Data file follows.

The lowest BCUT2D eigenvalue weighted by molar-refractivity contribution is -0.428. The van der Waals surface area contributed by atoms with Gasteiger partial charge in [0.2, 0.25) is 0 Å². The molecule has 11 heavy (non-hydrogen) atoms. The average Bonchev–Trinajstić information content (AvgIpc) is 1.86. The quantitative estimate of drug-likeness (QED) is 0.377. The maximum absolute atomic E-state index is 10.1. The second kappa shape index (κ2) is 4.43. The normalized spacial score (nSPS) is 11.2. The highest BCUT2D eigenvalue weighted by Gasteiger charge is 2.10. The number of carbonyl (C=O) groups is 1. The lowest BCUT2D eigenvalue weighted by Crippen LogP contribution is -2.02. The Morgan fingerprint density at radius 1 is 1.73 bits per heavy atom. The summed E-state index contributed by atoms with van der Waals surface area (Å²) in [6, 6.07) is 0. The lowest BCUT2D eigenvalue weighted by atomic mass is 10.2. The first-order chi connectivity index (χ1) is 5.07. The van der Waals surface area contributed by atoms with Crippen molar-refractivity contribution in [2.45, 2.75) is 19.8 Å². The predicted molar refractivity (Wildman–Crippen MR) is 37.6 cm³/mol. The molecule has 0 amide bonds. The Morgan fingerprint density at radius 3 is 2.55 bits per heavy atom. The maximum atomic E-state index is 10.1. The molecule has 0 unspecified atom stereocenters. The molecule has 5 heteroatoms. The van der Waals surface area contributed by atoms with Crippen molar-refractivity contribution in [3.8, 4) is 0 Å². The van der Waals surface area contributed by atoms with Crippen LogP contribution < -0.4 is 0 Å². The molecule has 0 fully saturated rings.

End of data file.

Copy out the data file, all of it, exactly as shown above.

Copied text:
The lowest BCUT2D eigenvalue weighted by molar-refractivity contribution is -0.428. The van der Waals surface area contributed by atoms with Gasteiger partial charge in [0.2, 0.25) is 0 Å². The molecule has 11 heavy (non-hydrogen) atoms. The average Bonchev–Trinajstić information content (AvgIpc) is 1.86. The quantitative estimate of drug-likeness (QED) is 0.377. The maximum absolute atomic E-state index is 10.1. The second kappa shape index (κ2) is 4.43. The normalized spacial score (nSPS) is 11.2. The highest BCUT2D eigenvalue weighted by Gasteiger charge is 2.10. The number of carbonyl (C=O) groups is 1. The lowest BCUT2D eigenvalue weighted by Crippen LogP contribution is -2.02. The Morgan fingerprint density at radius 1 is 1.73 bits per heavy atom. The summed E-state index contributed by atoms with van der Waals surface area (Å²) in [6, 6.07) is 0. The lowest BCUT2D eigenvalue weighted by atomic mass is 10.2. The first-order chi connectivity index (χ1) is 5.07. The van der Waals surface area contributed by atoms with Crippen molar-refractivity contribution in [2.45, 2.75) is 19.8 Å². The predicted molar refractivity (Wildman–Crippen MR) is 37.6 cm³/mol. The molecule has 0 amide bonds. The Morgan fingerprint density at radius 3 is 2.55 bits per heavy atom. The maximum atomic E-state index is 10.1. The molecule has 0 unspecified atom stereocenters. The molecule has 5 heteroatoms. The van der Waals surface area contributed by atoms with Crippen molar-refractivity contribution in [3.8, 4) is 0 Å². The van der Waals surface area contributed by atoms with Crippen LogP contribution < -0.4 is 0 Å². The molecule has 0 fully saturated rings.